Principle #2 - Safe communities
Why is eliminating crime disparities important?
Data from Minnesota's Department of Public Safety point to racial differences in homicides and arrests:
- African American: 43.85% (6.6% of the population in 2018)
- White: 26.15% (79.5% of the population in 2018)
Incarceration increases infant mortality by 40% and a child with an incarcerated parent is five times more likely to go to prison themselves. The real expense of incarceration in America is closer to $1 trillion a year.
Examples of micro design interventions
Create shared spaces to build connections
Factors such as having family in the neighborhood and interaction with neighbors have been found to provide a contextual understanding of why people stay in a neighborhood. But according to a Pew Research Center (2010) study, fewer than half of American adults (43 percent) know most or all of their neighbors. In his book The Vanishing Neighbor, Marc Dunkelman (2014) argues that technology coupled with new routines of everyday life have expanded the breadth of our social landscapes while at the same time, eroding the incidental interactions that have built local communities for centuries. The shared courtyards of Copenhagen’s residential buildings foster an environment that encourages residents to meet each other and build social connections. Playgrounds, barbeque areas, picnic tables, and elevators placed in a central location provide opportunities for residents to pass by one another.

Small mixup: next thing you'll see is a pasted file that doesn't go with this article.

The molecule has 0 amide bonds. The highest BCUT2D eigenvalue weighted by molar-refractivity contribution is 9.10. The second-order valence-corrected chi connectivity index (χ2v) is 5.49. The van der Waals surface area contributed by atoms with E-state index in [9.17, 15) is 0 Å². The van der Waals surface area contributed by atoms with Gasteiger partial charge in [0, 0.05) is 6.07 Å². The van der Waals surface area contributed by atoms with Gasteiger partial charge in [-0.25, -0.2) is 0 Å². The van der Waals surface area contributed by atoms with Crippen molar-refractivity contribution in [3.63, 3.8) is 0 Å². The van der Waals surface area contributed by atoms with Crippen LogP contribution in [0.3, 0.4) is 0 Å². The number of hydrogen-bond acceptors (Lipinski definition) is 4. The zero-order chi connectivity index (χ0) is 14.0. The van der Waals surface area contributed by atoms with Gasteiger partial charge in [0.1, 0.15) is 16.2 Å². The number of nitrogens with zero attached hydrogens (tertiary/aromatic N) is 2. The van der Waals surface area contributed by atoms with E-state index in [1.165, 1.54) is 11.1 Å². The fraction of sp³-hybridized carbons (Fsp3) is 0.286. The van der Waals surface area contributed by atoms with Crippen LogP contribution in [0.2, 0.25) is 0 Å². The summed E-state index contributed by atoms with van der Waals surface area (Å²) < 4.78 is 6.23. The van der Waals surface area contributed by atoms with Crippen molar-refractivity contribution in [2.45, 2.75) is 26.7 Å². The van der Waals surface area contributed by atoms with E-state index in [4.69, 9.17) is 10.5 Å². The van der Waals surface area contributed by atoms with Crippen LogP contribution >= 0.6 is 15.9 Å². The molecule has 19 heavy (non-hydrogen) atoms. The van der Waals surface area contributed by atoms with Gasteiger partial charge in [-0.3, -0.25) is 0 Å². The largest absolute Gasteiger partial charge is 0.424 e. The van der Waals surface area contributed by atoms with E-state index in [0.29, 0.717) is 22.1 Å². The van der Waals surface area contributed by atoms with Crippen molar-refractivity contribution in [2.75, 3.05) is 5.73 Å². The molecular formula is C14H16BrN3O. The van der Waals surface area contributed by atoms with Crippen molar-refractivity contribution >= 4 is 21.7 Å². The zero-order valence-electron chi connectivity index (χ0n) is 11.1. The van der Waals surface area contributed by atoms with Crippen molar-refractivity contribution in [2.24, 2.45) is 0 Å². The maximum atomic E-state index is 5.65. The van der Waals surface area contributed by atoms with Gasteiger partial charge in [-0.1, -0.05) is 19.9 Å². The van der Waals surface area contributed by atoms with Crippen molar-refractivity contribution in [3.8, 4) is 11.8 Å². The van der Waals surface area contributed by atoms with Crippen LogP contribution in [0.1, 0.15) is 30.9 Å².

Bridge interior and exterior spaces to increase surveillance
One of Saint Paul’s most historic neighborhoods and a thriving African American community, the Rondo neighborhood was severed in the 1950’s due to the construction of Interstate 94. Currently, Rondo is part of the Summit-University Neighborhood and is home to over 17,000 residents, most of whom are renters, many below poverty levels. Residents believe that increased social interaction between youth and elders can aid youth advancement. Front porches can act as intergenerational building blocks that help foster community connections and keep youth out of trouble.
Give space to resources that challenge misconceptions and foster activism
A former stewardess, Brenda Ingersoll says that running a coffee shop is essentially like running an airplane: “You’ve got to build relationships.” She co-owns Milkweed on 3822 E. Lake Street with Alex Needham, one of Minneapolis' diverse neighborhoods and havens of entrepreneurship. The centrally-located barista area allows one staff member to manage things while keeping an eye on the all distinct areas within the café, increasing the sense of safety and connections. The back entrance includes a library space for sharing community news, information and opportunities for activism, becoming a conduit of civic engagement that helps neighborhood residents heal as they strive to envision a more equitable and just world. Learn more on Landscapes of Hope.